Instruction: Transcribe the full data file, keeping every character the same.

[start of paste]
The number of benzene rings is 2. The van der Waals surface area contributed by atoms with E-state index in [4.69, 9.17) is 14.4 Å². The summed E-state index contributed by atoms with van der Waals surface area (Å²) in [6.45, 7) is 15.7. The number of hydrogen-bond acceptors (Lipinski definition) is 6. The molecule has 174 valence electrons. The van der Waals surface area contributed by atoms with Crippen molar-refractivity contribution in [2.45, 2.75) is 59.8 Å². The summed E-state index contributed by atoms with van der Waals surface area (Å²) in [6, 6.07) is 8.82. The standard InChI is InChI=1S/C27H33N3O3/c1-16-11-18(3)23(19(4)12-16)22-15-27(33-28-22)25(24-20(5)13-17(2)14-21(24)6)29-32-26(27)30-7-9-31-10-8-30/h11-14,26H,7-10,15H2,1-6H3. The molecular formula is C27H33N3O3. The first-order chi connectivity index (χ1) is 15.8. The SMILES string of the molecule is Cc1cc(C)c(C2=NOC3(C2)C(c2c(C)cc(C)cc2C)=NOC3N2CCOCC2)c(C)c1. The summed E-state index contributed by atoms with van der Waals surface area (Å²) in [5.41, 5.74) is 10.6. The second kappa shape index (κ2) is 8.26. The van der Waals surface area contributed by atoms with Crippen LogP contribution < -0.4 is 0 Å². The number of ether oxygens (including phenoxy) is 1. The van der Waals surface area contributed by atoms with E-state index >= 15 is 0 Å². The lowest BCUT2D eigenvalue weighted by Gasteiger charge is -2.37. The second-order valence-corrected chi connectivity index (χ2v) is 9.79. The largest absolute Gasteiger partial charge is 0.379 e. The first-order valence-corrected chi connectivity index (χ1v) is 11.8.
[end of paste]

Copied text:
The number of benzene rings is 2. The van der Waals surface area contributed by atoms with E-state index in [4.69, 9.17) is 14.4 Å². The summed E-state index contributed by atoms with van der Waals surface area (Å²) in [6.45, 7) is 15.7. The number of hydrogen-bond acceptors (Lipinski definition) is 6. The molecule has 174 valence electrons. The van der Waals surface area contributed by atoms with Crippen molar-refractivity contribution in [2.45, 2.75) is 59.8 Å². The summed E-state index contributed by atoms with van der Waals surface area (Å²) in [6, 6.07) is 8.82. The standard InChI is InChI=1S/C27H33N3O3/c1-16-11-18(3)23(19(4)12-16)22-15-27(33-28-22)25(24-20(5)13-17(2)14-21(24)6)29-32-26(27)30-7-9-31-10-8-30/h11-14,26H,7-10,15H2,1-6H3. The molecular formula is C27H33N3O3. The first-order chi connectivity index (χ1) is 15.8. The SMILES string of the molecule is Cc1cc(C)c(C2=NOC3(C2)C(c2c(C)cc(C)cc2C)=NOC3N2CCOCC2)c(C)c1. The summed E-state index contributed by atoms with van der Waals surface area (Å²) in [5.41, 5.74) is 10.6. The second kappa shape index (κ2) is 8.26. The van der Waals surface area contributed by atoms with Crippen LogP contribution < -0.4 is 0 Å². The number of ether oxygens (including phenoxy) is 1. The van der Waals surface area contributed by atoms with E-state index >= 15 is 0 Å². The lowest BCUT2D eigenvalue weighted by Gasteiger charge is -2.37. The second-order valence-corrected chi connectivity index (χ2v) is 9.79. The largest absolute Gasteiger partial charge is 0.379 e. The first-order valence-corrected chi connectivity index (χ1v) is 11.8.